Seagate Technology is partnering with Dell Inc. and McAfee Inc. to deliver full disk encryption for its new second-generation 2.5-inch 15,000 rpm SAS drive.
The Savvio 15K.2 -- the second-generation small form factor (SFF) 15,000 rpm SAS drive from Seagate -- adds a 6 Gbps SAS interface, as well as a 146 GB drive to the product line. The Savvio 15K.2 is also the first drive of its kind to ship with Seagate's full disk encryption included. It's all part of the drive maker's three-pronged long-term vision for enterprise hard drives, which includes SAS, 2.5-inch SFF and self-encrypting drive (SED) technologies.
Dell laptops now include self-encrypting drive
Dell will now ship Seagate's Momentus line of desktop-class, 5,400 rpm and 7,200 rpm self-encrypting drives in its Latitude laptops, Precision Mobile Workstations and OptiPlex desktops.
Thanks to a new partnership between McAfee and Seagate, McAfee's ePolicy Orchestrator security
If someone breaks or steals the authentication code, they would still have access to the laptop's data. But according to Illuminata analyst John Webster, that's not how data is usually stolen from mobile devices. "Most thieves just pull out the drive," he said.
Seagate isn't the only disk vendor with drives that include encryption. Fujitsu Computer Products of America today launched a series of 2.5-inch, 5400 rpm SATA drives with what it terms full disk encryption (FDE).
SAS, SFF and SDE shape data center drives
Encryption is only one piece of Seagate's long-term drive strategy. Henry Fabian, Seagate's executive director of marketing and strategy, said that SAS, SFF and SDE will be the future for hard drives. "Storage convergence is underway," he said, "and Seagate is enabling a set of building blocks for a unified approach to building the data center."
Fabian cited IDC research that shows volume shipments of SAS drives have already overtaken the number of Fibre Channel drives shipped in the last year and that 70% of all enterprise drive shipments will be SAS by 2011. IDC also predicts that in terms of volume shipped, 2.5-inch drives will pull even with 3.5-inch drives in 2009 and surpass them by 2010.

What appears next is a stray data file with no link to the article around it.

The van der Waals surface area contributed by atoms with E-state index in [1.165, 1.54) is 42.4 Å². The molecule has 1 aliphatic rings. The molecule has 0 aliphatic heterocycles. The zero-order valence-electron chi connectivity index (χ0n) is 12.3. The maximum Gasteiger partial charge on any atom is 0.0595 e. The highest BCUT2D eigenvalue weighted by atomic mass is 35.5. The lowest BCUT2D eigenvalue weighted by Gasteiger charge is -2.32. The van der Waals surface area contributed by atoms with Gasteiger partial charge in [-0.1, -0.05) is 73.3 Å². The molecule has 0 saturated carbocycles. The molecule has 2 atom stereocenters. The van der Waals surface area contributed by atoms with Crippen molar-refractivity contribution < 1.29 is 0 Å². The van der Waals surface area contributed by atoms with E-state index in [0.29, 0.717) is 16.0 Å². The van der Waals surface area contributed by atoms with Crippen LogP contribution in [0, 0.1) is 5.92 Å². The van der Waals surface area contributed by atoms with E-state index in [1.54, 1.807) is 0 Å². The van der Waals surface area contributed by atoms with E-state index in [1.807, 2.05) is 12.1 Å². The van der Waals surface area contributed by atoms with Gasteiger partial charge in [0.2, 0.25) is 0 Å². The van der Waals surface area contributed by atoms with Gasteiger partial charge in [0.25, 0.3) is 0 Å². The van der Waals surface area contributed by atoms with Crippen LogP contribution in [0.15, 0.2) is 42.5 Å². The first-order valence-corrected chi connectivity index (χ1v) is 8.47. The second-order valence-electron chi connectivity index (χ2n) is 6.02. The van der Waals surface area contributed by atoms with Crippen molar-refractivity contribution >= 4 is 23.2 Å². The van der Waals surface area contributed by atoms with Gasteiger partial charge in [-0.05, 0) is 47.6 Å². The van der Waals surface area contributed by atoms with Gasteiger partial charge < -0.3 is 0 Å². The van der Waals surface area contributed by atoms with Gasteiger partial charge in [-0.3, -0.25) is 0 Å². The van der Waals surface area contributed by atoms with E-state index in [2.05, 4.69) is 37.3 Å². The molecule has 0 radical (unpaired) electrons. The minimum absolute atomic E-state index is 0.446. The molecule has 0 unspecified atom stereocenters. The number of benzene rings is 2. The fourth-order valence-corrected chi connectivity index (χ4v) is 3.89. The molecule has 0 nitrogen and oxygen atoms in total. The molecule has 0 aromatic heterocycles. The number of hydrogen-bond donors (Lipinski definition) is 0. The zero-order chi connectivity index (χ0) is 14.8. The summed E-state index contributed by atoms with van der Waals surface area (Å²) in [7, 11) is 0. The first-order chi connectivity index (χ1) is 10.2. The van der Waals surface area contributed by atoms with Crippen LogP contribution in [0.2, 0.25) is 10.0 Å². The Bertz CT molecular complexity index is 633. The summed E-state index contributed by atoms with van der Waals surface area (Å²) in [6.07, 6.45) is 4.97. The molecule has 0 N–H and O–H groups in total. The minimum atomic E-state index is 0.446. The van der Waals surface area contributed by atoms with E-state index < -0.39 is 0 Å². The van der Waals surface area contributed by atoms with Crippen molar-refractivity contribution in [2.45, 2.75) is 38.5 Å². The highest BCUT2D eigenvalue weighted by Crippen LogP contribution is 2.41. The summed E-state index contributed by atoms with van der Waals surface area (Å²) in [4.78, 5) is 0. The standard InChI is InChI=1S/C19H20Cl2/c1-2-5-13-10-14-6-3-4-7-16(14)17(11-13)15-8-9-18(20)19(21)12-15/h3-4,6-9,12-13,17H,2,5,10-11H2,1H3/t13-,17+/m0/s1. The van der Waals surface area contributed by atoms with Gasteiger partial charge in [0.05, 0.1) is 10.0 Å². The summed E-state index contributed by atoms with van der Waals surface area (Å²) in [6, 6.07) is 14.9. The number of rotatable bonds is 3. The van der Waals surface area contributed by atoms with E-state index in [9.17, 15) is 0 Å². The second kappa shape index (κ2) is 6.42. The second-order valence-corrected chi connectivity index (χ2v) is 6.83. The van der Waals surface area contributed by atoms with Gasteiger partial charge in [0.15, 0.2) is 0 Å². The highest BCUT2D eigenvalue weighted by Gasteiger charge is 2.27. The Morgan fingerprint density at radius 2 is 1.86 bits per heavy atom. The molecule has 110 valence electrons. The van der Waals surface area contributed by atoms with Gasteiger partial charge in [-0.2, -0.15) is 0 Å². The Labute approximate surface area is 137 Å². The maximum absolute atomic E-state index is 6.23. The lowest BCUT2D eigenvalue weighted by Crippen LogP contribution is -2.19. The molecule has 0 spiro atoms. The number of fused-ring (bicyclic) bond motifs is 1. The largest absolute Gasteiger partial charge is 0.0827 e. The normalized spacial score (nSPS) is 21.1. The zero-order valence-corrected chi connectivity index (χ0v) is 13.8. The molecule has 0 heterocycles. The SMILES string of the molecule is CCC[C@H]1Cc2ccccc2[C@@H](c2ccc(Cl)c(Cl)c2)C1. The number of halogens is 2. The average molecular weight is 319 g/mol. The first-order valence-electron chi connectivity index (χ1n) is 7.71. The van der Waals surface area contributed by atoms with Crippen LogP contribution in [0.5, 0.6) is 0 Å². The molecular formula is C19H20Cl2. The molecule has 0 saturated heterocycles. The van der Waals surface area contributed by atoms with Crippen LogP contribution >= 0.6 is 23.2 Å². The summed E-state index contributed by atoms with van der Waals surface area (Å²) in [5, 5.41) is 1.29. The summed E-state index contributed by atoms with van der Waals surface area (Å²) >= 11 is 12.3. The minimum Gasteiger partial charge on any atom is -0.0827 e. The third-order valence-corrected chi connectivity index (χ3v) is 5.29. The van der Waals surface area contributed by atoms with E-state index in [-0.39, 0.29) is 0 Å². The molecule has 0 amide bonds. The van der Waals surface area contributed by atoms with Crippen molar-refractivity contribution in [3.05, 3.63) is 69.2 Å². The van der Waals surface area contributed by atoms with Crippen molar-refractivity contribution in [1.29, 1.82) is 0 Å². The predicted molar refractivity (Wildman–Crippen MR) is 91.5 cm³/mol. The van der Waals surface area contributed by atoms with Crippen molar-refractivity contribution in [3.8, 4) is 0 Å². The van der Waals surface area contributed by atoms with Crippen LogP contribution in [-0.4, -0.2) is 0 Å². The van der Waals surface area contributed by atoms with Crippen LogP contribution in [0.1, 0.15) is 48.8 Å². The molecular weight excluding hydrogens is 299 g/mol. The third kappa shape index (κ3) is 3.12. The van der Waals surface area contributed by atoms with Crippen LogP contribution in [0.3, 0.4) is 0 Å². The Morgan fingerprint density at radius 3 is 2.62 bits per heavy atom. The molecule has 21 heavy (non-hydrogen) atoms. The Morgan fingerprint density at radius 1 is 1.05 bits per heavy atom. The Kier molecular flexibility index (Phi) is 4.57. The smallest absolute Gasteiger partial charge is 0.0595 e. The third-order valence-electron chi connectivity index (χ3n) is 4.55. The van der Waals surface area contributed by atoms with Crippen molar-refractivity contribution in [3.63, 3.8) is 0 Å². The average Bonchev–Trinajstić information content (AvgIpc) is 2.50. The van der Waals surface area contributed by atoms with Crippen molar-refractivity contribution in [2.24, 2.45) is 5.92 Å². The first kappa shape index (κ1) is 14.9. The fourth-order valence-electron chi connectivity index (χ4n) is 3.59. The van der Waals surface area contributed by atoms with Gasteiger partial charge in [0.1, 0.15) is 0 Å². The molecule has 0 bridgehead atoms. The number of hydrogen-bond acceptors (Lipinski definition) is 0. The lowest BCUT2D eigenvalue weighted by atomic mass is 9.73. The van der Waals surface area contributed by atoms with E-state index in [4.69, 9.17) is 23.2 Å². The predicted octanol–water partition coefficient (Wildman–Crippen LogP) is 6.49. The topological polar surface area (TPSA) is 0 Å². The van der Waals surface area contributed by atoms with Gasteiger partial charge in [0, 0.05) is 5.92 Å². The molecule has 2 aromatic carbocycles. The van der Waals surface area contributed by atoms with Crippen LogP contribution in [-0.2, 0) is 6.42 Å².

However, IDC storage analyst David Reinsel said the forecast for SAS and Fibre Channel was for volume, not the total capacity of drives shipped. SFF SAS drives tend to top out at 146 GB today, while Fibre Channel offers 300 GB capacities.
The shift from Fibre Channel to SAS in enterprise storage will likely be a slow one. Most storage vendors envision 2.5-inch SAS eventually taking over in the next decade. EMC, Compellent, 3Par and Dell all told SearchStorage.com this week that they expect small form factor SAS to dominate the server and consumer storage markets.
But the storage vendors' outlook on the role of these drives in enterprise data centers was tempered a bit. They mostly expect a mix of Fibre Channel, SATA and SAS in the data center for the near future. A Dell spokesperson said the company expects small form factor SAS to also make its way into entry-level and midrange storage systems soon, but it won't really take off until 300 GB capacity is attained.
"HP is Seagate's lead partner in the small form factor and SAS transition," said Robin Hensley, Hewlett-Packrd vice president of entry storage. "We'll be the first OEM to ship [the new 15K.2] drives in our server and storage lines next year."
Hitachi Data Systems (HDS) recently released a midrange AMS disk array that substitutes SAS drives for Fibre Channel, but declined comment on small form factor and disk encryption.
SAS makes inroads in storage systems
According to a survey published in the October 2008 issue of Storage magazine, 63% of the respondents use SAS drives. Industry obsrevers also told SearchStorage.com after the ratification of the SAS-2 spec last month that the new 6 Gbps throughput and longer cable lengths that come with it will greatly help SAS in its challenge to Fibre Channel.
Self-encrypting disks, however, are a different matter. "It's one possible solution," Hensley said. "Work continues in this area."
According to IDC's Reinsel, self-encrypting drives make the most sense in mobile machines such as laptops, but in the enterprise data center the greatest data security risk arises when disk arrays are retired or repurposed. "Enterprise data center managers tend to feel they have the horsepower to manage data encryption at a higher level than the individual drive," he said.
However, a Seagate spokesperson said that about 50,000 drives leave data centers daily for service or retirement, and these drives are prime candidates for encryption.